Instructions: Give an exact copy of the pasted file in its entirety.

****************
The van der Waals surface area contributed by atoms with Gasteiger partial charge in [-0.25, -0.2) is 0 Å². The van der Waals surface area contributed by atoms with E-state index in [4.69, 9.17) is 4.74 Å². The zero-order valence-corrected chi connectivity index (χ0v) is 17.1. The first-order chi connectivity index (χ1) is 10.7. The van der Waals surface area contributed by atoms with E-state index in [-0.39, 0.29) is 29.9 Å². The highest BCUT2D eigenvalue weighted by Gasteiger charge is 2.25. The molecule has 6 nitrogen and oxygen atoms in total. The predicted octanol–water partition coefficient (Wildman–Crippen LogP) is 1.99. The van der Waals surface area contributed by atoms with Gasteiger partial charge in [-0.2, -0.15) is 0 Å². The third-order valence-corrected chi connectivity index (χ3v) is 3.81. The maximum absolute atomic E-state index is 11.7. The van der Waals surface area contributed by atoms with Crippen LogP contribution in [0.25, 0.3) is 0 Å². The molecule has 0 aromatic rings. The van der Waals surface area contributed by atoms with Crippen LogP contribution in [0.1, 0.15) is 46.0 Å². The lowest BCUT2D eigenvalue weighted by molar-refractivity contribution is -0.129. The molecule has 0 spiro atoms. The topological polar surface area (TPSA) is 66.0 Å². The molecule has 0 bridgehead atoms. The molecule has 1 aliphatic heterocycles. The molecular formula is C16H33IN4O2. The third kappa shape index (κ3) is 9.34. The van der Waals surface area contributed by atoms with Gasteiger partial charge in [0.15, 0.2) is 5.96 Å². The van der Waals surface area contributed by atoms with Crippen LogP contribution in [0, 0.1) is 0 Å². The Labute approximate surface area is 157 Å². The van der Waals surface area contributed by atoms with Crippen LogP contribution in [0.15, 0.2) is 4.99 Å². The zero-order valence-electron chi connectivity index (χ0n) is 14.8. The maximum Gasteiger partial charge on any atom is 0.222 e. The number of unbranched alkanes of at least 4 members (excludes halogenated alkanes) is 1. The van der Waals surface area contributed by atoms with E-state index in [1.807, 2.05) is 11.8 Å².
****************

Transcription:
The van der Waals surface area contributed by atoms with Gasteiger partial charge in [-0.25, -0.2) is 0 Å². The van der Waals surface area contributed by atoms with E-state index in [4.69, 9.17) is 4.74 Å². The zero-order valence-corrected chi connectivity index (χ0v) is 17.1. The first-order chi connectivity index (χ1) is 10.7. The van der Waals surface area contributed by atoms with E-state index in [-0.39, 0.29) is 29.9 Å². The highest BCUT2D eigenvalue weighted by Gasteiger charge is 2.25. The molecule has 6 nitrogen and oxygen atoms in total. The predicted octanol–water partition coefficient (Wildman–Crippen LogP) is 1.99. The van der Waals surface area contributed by atoms with Gasteiger partial charge in [-0.2, -0.15) is 0 Å². The third-order valence-corrected chi connectivity index (χ3v) is 3.81. The maximum absolute atomic E-state index is 11.7. The van der Waals surface area contributed by atoms with Crippen LogP contribution in [0.25, 0.3) is 0 Å². The molecule has 0 aromatic rings. The van der Waals surface area contributed by atoms with Crippen LogP contribution in [0.1, 0.15) is 46.0 Å². The lowest BCUT2D eigenvalue weighted by molar-refractivity contribution is -0.129. The molecule has 0 spiro atoms. The topological polar surface area (TPSA) is 66.0 Å². The molecule has 0 bridgehead atoms. The molecule has 1 aliphatic heterocycles. The molecular formula is C16H33IN4O2. The third kappa shape index (κ3) is 9.34. The van der Waals surface area contributed by atoms with Gasteiger partial charge in [0.15, 0.2) is 5.96 Å². The van der Waals surface area contributed by atoms with Crippen LogP contribution in [0, 0.1) is 0 Å². The Labute approximate surface area is 157 Å². The van der Waals surface area contributed by atoms with Crippen LogP contribution in [0.15, 0.2) is 4.99 Å². The zero-order valence-electron chi connectivity index (χ0n) is 14.8. The maximum Gasteiger partial charge on any atom is 0.222 e. The number of unbranched alkanes of at least 4 members (excludes halogenated alkanes) is 1. The van der Waals surface area contributed by atoms with E-state index in [1.807, 2.05) is 11.8 Å².